The problem is that God’s great goal for humanity is not to make humanity happy.  He wants something for us infinitely more important than our happiness. And if humanity could only get that through its thick skull, the raging debates on legalizing marijuana, gay marriage, abortion, divorce and the like would be done before they started. God wants our wills and desires to be lost in Him. Like C.S. Lewis puts it so well, “The command, ‘Be ye perfect’ is not idealistic gas. Nor is it a command to do the impossible. He is going to make us into creatures that can obey that command. He said (in the Bible) that we were ‘gods’ and He is going to make good His words. If we let Him…He is going to make the feeblest and filthiest of us into…a dazzling, radiant, immortal creature, pulsating all through with such energy and joy and wisdom and love as we cannot now imagine, a bright stainless mirror which reflects back to God perfectly (though, of course, on a smaller scale) His own boundless power and delight and goodness. The process will be long and in parts very painful, but that is what we are in for. Nothing less. He meant what He said. (Mere Christianity)”

Miles will soon discover this truth. He is surrounded with friends and family that love him and pray for his little soul. I pray that soon he will begin his own journey to sanctification. I look forward to the day, twenty years from now, when I can ask him again whether God wants him to be happy. I imagine the answer will be quite different. He’ll have discovered by then that the process to a better state of being than happiness can be very painful. But it is very good. I sometimes shudder to think what might be in store for me in that process, because I’m not nearly that dazzling creature Lewis spoke of. But I will be, and not far from now, in Heaven.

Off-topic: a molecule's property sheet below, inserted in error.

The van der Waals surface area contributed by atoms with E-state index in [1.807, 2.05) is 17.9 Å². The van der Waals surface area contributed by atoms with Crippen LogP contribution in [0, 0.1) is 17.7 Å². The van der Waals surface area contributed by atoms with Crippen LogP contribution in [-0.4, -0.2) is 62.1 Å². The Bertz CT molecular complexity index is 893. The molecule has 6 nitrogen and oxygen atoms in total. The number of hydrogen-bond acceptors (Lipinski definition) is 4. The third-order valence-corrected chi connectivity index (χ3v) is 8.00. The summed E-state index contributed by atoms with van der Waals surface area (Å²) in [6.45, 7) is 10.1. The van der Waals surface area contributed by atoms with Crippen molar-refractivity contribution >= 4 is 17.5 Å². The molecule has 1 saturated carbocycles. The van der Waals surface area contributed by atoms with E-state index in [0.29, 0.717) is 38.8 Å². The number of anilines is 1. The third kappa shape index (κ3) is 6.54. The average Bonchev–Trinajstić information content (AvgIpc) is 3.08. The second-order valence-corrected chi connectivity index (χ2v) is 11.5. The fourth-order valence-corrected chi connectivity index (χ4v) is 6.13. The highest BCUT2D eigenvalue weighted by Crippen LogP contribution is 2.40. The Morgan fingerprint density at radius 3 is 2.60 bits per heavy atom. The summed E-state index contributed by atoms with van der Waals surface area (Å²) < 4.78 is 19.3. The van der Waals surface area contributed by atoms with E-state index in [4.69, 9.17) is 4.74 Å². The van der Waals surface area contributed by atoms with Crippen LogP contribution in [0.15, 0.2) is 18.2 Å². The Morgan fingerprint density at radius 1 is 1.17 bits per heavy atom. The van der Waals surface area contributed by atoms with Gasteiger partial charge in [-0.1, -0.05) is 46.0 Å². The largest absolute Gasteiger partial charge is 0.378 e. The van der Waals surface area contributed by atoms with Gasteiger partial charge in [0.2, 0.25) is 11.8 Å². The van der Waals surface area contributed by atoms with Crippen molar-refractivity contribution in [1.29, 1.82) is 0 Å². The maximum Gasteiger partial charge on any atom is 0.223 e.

Submit to death, death of your ambitions and favorite wishes every day and death of your whole body in the end: submit with every fiber of your being and you will find eternal life. Keep back nothing. Nothing that you have not given away will be really yours. Nothing in you that has not died will ever be raised from the dead. Look for yourself, and you will find in the long run only hatred, loneliness, despair, rage, ruin, and decay. But look for Christ and you will find Him, and with Him everything else thrown in.” –Mere Christianity